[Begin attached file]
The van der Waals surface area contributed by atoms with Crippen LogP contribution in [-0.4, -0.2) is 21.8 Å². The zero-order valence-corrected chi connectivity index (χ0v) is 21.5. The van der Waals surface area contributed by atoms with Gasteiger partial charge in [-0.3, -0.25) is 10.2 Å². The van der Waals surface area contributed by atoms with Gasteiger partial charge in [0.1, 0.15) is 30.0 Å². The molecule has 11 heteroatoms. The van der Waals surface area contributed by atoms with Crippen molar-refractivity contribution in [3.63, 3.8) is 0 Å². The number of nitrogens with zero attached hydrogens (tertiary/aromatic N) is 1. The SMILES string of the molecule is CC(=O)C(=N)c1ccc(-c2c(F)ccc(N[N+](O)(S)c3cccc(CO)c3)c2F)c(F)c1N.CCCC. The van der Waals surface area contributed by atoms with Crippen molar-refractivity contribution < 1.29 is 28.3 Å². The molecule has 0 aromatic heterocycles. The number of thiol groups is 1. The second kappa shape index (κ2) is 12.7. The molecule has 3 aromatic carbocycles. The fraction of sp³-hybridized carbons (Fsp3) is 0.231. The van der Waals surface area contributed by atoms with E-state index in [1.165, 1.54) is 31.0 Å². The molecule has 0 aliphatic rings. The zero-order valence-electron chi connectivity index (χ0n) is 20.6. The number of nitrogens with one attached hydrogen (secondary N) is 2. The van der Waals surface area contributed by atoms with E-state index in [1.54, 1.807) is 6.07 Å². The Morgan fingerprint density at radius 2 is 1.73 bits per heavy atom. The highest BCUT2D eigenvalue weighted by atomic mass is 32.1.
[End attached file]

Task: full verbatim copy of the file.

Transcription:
The van der Waals surface area contributed by atoms with Crippen LogP contribution in [-0.4, -0.2) is 21.8 Å². The zero-order valence-corrected chi connectivity index (χ0v) is 21.5. The van der Waals surface area contributed by atoms with Gasteiger partial charge in [-0.3, -0.25) is 10.2 Å². The van der Waals surface area contributed by atoms with Gasteiger partial charge in [0.1, 0.15) is 30.0 Å². The molecule has 11 heteroatoms. The van der Waals surface area contributed by atoms with Crippen molar-refractivity contribution in [3.63, 3.8) is 0 Å². The number of nitrogens with zero attached hydrogens (tertiary/aromatic N) is 1. The SMILES string of the molecule is CC(=O)C(=N)c1ccc(-c2c(F)ccc(N[N+](O)(S)c3cccc(CO)c3)c2F)c(F)c1N.CCCC. The van der Waals surface area contributed by atoms with Crippen molar-refractivity contribution < 1.29 is 28.3 Å². The molecule has 0 aromatic heterocycles. The number of thiol groups is 1. The second kappa shape index (κ2) is 12.7. The molecule has 3 aromatic carbocycles. The fraction of sp³-hybridized carbons (Fsp3) is 0.231. The van der Waals surface area contributed by atoms with E-state index in [1.165, 1.54) is 31.0 Å². The molecule has 0 aliphatic rings. The zero-order valence-electron chi connectivity index (χ0n) is 20.6. The number of nitrogens with one attached hydrogen (secondary N) is 2. The van der Waals surface area contributed by atoms with E-state index in [1.54, 1.807) is 6.07 Å². The Morgan fingerprint density at radius 2 is 1.73 bits per heavy atom. The highest BCUT2D eigenvalue weighted by atomic mass is 32.1.